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Letters to Nature
Nature 362, 324 - 326 (25 March 1993); doi:10.1038/362324a0

A young source of optical emission from distant radio galaxies

F. Hammer*, O. Le Fèvre* & M. C. Angonin*

*Département d'Astrophysique Extragalactique et Cosmologie, Observatoire de Paris-Meudon, 92195 Meudon Cedex, France
Canada–France–Hawaii Telescope Corporation, PO Box 1597, Kamuela, Hawaii 96743, USA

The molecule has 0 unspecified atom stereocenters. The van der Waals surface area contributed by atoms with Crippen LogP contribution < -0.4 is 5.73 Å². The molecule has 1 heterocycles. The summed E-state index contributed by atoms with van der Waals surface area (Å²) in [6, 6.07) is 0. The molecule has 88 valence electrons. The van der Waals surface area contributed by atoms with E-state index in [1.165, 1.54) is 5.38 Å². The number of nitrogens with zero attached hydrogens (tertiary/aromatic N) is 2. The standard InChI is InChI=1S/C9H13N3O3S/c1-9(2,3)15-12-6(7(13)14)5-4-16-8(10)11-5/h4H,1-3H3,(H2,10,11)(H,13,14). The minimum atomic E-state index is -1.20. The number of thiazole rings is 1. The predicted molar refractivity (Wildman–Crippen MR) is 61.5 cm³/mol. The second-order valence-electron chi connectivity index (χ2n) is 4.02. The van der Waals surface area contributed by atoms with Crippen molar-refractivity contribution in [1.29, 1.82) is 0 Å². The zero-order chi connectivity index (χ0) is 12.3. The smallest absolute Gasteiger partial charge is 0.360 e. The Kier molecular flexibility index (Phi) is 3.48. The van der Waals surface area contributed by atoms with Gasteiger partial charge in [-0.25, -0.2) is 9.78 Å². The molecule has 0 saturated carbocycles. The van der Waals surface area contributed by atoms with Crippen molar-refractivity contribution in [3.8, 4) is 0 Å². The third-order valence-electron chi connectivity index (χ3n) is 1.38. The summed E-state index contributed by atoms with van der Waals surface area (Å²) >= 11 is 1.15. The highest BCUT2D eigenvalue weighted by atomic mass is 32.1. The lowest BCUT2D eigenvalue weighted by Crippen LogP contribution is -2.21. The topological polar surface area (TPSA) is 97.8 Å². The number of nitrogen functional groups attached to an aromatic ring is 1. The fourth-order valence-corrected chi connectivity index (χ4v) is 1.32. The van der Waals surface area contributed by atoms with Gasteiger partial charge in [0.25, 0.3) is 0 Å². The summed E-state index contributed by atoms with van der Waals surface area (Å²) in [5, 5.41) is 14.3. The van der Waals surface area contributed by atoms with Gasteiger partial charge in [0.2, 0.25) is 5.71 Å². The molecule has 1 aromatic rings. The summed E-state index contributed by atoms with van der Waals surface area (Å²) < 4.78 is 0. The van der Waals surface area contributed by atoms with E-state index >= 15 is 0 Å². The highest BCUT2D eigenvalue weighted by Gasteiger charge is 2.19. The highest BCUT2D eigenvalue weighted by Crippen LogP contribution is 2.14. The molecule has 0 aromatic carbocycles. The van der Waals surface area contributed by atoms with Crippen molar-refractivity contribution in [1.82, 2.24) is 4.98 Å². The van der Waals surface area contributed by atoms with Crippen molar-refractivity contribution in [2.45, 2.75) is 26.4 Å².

DISTANT radio galaxies provide valuable insights into the properties of the young Universe—they are the only known extended optical sources at high redshift and might represent an early stage in the formation and evolution of galaxies in general. This extended optical emission often has very complex morphologies, but the origin of the light is still unclear. Here we report spectroscopic observations for several distant radio galaxies (0.75≤ z ≤ 1.1) in which the rest-frame spectra exhibit featureless continua between 2,500 Å and 5,000 Å. We see no evidence for the break in the spectrum at 4,000 Å expected for an old stellar population1–3, and suggest that young stars or scattered emissions from the active nuclei are responsible for most of the observed light. In either case, this implies that the source of the optical emission is com-parable in age to the associated radio source, namely 107 years or less.

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